As I said here before, it is difficult to go abroad on weekdays while the Diet is in session. Furthermore, Secretary of State Clinton and Secretary of Defense Gates have very tight schedules in the rapidly changing international situation. Therefore, I am afraid that I as well as MOFA officials may have to struggle with making schedule coordination among four of us. If I can leave Japan, it will be three days from now. At this stage, I cannot say exactly whether some decision on the opening of the 2+2 Meeting will be made by then. With consideration of the relationship between Japan and the United States, I am hoping that the decision over the visit will be announced as soon as possible.
Saito, Kyodo News: I quite agree with what you talked about the schedule. The meeting will be very significant and has very heavy contents. As a matter of fact, I believe that you will take the consensus of the Japanese government to the United States.
If you are going to talk with Secretary of State Clinton during your visit to the United States, I think you may have to share a certain understanding with the other members of the Cabinet. Please tell us about your present and future arrangements with the Prime Minister, the Chief Cabinet Secretary, and the Defense Minister to share the understanding.
Minister: We are discussing the common understanding in various forms at present stage. I have talked with Chief Cabinet Secretary Edano and Minister Kitazawa today, while this has been mentioned in a question as well. I think the government shares the same understanding. The deepening of the Japan-US alliance, discussions about common strategic objectives, and issues related to the US forces in Japan are matters all in progress. I believe that our mission is to share the recognition of what is going on at the moment while sharing the government's action assignments with the United States, and clear the assignments one after another to make progress.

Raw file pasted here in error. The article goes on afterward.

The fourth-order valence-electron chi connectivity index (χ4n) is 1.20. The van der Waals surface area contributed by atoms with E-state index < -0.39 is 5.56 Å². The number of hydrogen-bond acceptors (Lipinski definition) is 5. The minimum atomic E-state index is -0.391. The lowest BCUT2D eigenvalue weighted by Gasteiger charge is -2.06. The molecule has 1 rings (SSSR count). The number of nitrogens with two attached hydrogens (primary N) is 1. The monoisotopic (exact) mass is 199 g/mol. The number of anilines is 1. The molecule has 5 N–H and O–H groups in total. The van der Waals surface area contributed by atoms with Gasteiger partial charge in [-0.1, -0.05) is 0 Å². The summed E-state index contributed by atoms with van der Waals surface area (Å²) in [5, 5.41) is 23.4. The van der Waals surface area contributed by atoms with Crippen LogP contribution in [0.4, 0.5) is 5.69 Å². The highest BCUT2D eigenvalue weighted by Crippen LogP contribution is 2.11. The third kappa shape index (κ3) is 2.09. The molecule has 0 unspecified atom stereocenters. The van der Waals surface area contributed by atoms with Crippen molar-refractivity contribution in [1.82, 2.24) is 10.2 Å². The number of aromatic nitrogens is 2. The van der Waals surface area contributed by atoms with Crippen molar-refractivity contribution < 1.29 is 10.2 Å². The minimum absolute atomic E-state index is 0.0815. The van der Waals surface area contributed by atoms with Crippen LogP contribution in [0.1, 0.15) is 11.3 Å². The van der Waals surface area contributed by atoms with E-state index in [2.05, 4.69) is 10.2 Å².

7. Visit to Japan by the Hon Julia Gillard MP, Prime Minister of Australia
Yamamoto, Sekainippo: I asked a question about the visit of Australian Prime Minister Gillard to Japan the other day. The Australian Prime Minister with her de facto marriage partner was granted an audience with Their Majesties the Emperor and Empress. I understand that the Australian Prime Minister visited Japan with her partner and you accepted them as a matter of course. The Prime Minister of Iceland entered into a same-sex marriage last year. It is possible that she may bring her partner of the same gender if she visits Japan and express her intension to seek an audience with Their Majesties the Emperor and Empress. In that case, will they be accepted like the Australian Prime Minister and her partner? This issue may affect the public image of the Japanese imperial household. I would like to hear your opinion.
Minister: At the moment, I am not in a position to say who is coming as a state guest and whether the state guest is accepted or not. It is rather difficult to answer such a hypothetical question. I personally think that the concept of partners varies with each country and there are various ways of thinking. If I speak generally, however, partners socially recognized should be accepted as they are.
Yamamoto, Sekainippo: Thank you for your opinion. I understand that state guests presented at Court is a kind of imperial diplomacy or a constitutional function of the Emperor, in which, I believe that MOFA's decision is reflected. In that respect, could you tell us your opinion about the government's external crisis management of the Imperial image?
Minister: It is true that MOFA should explicitly inform Their Majesties the Emperor and Empress of who is coming and who is presented at Court. However, it is the state guest who is presented at Court, and we are to support the guest and provide possible arrangements depending on the schedule of the guest.
With regard to your question about partners, if a state guest visits Japan as a partner or with a partner, we would like to recognize the fact that the person is a partner and is recognized in the country where the state guest is from as something serious.